Campaign groups and charities have called for the UK government to scrap its policy of withholding certain benefit amounts from families with more than two children.
The Child Poverty Action Group has detailed some of the negative effects that the policy can have and suggested that it is having a significant impact on the finances of families across the country, including in Scotland.
According to the organisation’s report, almost all families who’ve been affected by the benefit policy have found themselves having to cut back on essential purchases with their benefits having been reduced.
The policy was introduced in April 2017 and determines that universal credit and tax credit money should not be made available to parents in relation to their third, fourth or fifth children, regardless of how much they might need that extra financial help.
For a lot of people, the situation and the reduction in benefits has meant not being able to buy foods, medications and clothes, or to cover the costs of heating bills.
That situation has contributed to high levels of stress and strained relationships among families who are struggling to get by without extra support once they’ve had more than two children.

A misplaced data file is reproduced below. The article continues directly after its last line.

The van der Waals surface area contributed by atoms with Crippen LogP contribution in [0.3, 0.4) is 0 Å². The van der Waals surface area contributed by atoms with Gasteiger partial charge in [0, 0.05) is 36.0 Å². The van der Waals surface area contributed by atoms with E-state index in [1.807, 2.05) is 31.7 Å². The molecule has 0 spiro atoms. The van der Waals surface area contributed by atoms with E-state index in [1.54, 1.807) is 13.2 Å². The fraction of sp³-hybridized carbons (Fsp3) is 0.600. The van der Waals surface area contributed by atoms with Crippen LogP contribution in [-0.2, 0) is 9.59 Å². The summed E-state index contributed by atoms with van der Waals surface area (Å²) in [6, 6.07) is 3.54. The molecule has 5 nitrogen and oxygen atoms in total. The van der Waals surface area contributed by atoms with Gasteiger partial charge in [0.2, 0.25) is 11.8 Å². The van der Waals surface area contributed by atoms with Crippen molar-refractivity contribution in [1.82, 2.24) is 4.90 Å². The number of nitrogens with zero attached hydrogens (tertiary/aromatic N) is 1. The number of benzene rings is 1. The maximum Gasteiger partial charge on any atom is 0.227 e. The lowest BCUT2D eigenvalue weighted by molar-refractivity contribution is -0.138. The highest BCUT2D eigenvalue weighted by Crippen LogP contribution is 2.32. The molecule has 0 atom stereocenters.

Some women interviewed by the Child Poverty Action Group also said that the two-child limit on benefits represented a financial challenge for them in the context of abusive relationships they were trying to escape.
“We wouldn’t turn away a sick child from our hospitals or stop them going to school and yet the two-child limit denies families the support they need from our social security system when they experience tough times, trapping kids in poverty,” said Alison Garnham, chief executive of the Child Poverty Action Group.
Citizens Advice Scotland (CAS) has stated its support for the views expressed in the report looking at these issues.
“This is not a matter that can be solved by tinkering at the edges or exempting certain children,” said Nina Ballantyne from CAS in a statement. “The limit should be scrapped for all families.”
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More than a third of workers in Scotland are fearful that they might lose their jobs at some point over the next 12 months.
Large numbers of households across Scotland could be facing serious financial problems once the option to defer their bills or their debt repayments ceases to be available.
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